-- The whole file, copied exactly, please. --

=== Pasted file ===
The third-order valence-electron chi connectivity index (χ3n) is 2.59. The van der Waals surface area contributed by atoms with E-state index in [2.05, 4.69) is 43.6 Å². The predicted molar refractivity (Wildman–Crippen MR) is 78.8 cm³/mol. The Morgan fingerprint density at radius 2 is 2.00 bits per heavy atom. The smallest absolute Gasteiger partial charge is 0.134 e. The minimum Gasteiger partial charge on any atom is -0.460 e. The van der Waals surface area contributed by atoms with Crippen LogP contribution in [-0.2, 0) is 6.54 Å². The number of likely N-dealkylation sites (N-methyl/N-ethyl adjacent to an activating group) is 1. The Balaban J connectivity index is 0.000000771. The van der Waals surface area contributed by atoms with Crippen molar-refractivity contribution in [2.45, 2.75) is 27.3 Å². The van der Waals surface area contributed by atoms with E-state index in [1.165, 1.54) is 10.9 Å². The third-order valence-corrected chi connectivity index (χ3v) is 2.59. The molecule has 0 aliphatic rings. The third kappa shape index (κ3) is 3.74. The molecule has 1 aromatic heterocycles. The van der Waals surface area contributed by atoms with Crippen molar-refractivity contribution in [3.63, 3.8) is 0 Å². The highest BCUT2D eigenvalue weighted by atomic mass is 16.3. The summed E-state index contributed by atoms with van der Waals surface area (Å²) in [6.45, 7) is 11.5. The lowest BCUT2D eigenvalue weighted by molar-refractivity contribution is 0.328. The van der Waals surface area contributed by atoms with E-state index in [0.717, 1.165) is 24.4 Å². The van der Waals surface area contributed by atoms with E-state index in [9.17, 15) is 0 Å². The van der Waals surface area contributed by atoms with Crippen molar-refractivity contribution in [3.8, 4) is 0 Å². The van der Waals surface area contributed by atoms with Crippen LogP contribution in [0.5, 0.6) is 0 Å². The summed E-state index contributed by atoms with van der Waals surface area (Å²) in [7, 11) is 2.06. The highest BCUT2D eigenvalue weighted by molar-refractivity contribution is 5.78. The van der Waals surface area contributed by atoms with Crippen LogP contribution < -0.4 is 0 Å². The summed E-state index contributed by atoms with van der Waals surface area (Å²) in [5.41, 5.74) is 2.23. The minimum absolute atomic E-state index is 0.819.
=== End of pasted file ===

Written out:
The third-order valence-electron chi connectivity index (χ3n) is 2.59. The van der Waals surface area contributed by atoms with E-state index in [2.05, 4.69) is 43.6 Å². The predicted molar refractivity (Wildman–Crippen MR) is 78.8 cm³/mol. The Morgan fingerprint density at radius 2 is 2.00 bits per heavy atom. The smallest absolute Gasteiger partial charge is 0.134 e. The minimum Gasteiger partial charge on any atom is -0.460 e. The van der Waals surface area contributed by atoms with Crippen LogP contribution in [-0.2, 0) is 6.54 Å². The number of likely N-dealkylation sites (N-methyl/N-ethyl adjacent to an activating group) is 1. The Balaban J connectivity index is 0.000000771. The van der Waals surface area contributed by atoms with Crippen molar-refractivity contribution in [2.45, 2.75) is 27.3 Å². The van der Waals surface area contributed by atoms with E-state index in [1.165, 1.54) is 10.9 Å². The third-order valence-corrected chi connectivity index (χ3v) is 2.59. The molecule has 0 aliphatic rings. The third kappa shape index (κ3) is 3.74. The molecule has 1 aromatic heterocycles. The van der Waals surface area contributed by atoms with Crippen molar-refractivity contribution in [3.63, 3.8) is 0 Å². The highest BCUT2D eigenvalue weighted by atomic mass is 16.3. The summed E-state index contributed by atoms with van der Waals surface area (Å²) in [6.45, 7) is 11.5. The lowest BCUT2D eigenvalue weighted by molar-refractivity contribution is 0.328. The van der Waals surface area contributed by atoms with E-state index in [0.717, 1.165) is 24.4 Å². The van der Waals surface area contributed by atoms with E-state index in [9.17, 15) is 0 Å². The van der Waals surface area contributed by atoms with Crippen molar-refractivity contribution in [3.8, 4) is 0 Å². The van der Waals surface area contributed by atoms with Crippen LogP contribution in [0.5, 0.6) is 0 Å². The summed E-state index contributed by atoms with van der Waals surface area (Å²) in [7, 11) is 2.06. The highest BCUT2D eigenvalue weighted by molar-refractivity contribution is 5.78. The van der Waals surface area contributed by atoms with Crippen LogP contribution < -0.4 is 0 Å². The summed E-state index contributed by atoms with van der Waals surface area (Å²) in [5.41, 5.74) is 2.23. The minimum absolute atomic E-state index is 0.819.